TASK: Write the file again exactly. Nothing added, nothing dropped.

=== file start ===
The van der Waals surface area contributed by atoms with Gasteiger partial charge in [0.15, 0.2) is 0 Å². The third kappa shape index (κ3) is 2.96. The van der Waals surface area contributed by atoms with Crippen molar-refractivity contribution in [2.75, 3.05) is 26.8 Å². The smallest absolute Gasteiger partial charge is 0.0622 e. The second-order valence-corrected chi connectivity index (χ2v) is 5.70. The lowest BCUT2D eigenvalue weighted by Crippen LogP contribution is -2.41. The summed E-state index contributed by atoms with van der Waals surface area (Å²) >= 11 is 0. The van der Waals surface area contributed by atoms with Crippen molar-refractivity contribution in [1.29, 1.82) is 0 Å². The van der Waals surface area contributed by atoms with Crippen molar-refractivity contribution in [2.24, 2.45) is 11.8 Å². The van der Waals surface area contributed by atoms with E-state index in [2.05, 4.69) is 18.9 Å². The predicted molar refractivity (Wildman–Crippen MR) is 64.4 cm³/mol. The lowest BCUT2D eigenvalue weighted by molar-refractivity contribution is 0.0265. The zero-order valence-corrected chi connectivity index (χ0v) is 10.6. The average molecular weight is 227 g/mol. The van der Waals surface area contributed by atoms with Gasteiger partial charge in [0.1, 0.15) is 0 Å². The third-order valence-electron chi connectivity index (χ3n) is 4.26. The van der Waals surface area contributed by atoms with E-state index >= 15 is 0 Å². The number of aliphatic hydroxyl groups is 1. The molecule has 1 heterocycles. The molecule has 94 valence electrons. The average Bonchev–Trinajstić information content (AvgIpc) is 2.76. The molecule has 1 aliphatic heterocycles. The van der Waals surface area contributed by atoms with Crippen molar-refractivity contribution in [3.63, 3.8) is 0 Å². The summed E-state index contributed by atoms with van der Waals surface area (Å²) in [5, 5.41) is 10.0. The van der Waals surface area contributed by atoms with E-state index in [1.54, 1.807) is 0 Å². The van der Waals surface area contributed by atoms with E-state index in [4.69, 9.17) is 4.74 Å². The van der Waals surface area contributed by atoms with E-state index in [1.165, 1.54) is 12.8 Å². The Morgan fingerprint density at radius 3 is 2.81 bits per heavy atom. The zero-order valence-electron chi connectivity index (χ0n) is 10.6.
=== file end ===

The van der Waals surface area contributed by atoms with Gasteiger partial charge in [0.15, 0.2) is 0 Å². The third kappa shape index (κ3) is 2.96. The van der Waals surface area contributed by atoms with Crippen molar-refractivity contribution in [2.75, 3.05) is 26.8 Å². The smallest absolute Gasteiger partial charge is 0.0622 e. The second-order valence-corrected chi connectivity index (χ2v) is 5.70. The lowest BCUT2D eigenvalue weighted by Crippen LogP contribution is -2.41. The summed E-state index contributed by atoms with van der Waals surface area (Å²) >= 11 is 0. The van der Waals surface area contributed by atoms with Crippen molar-refractivity contribution in [1.29, 1.82) is 0 Å². The van der Waals surface area contributed by atoms with Crippen molar-refractivity contribution in [2.24, 2.45) is 11.8 Å². The van der Waals surface area contributed by atoms with E-state index in [2.05, 4.69) is 18.9 Å². The predicted molar refractivity (Wildman–Crippen MR) is 64.4 cm³/mol. The lowest BCUT2D eigenvalue weighted by molar-refractivity contribution is 0.0265. The zero-order valence-corrected chi connectivity index (χ0v) is 10.6. The average molecular weight is 227 g/mol. The van der Waals surface area contributed by atoms with Gasteiger partial charge in [0.1, 0.15) is 0 Å². The third-order valence-electron chi connectivity index (χ3n) is 4.26. The van der Waals surface area contributed by atoms with E-state index >= 15 is 0 Å². The number of aliphatic hydroxyl groups is 1. The molecule has 1 heterocycles. The molecule has 94 valence electrons. The average Bonchev–Trinajstić information content (AvgIpc) is 2.76. The molecule has 1 aliphatic heterocycles. The van der Waals surface area contributed by atoms with Crippen molar-refractivity contribution in [3.63, 3.8) is 0 Å². The summed E-state index contributed by atoms with van der Waals surface area (Å²) in [5, 5.41) is 10.0. The van der Waals surface area contributed by atoms with E-state index in [1.54, 1.807) is 0 Å². The van der Waals surface area contributed by atoms with E-state index in [4.69, 9.17) is 4.74 Å². The van der Waals surface area contributed by atoms with E-state index in [1.165, 1.54) is 12.8 Å². The Morgan fingerprint density at radius 3 is 2.81 bits per heavy atom. The zero-order valence-electron chi connectivity index (χ0n) is 10.6.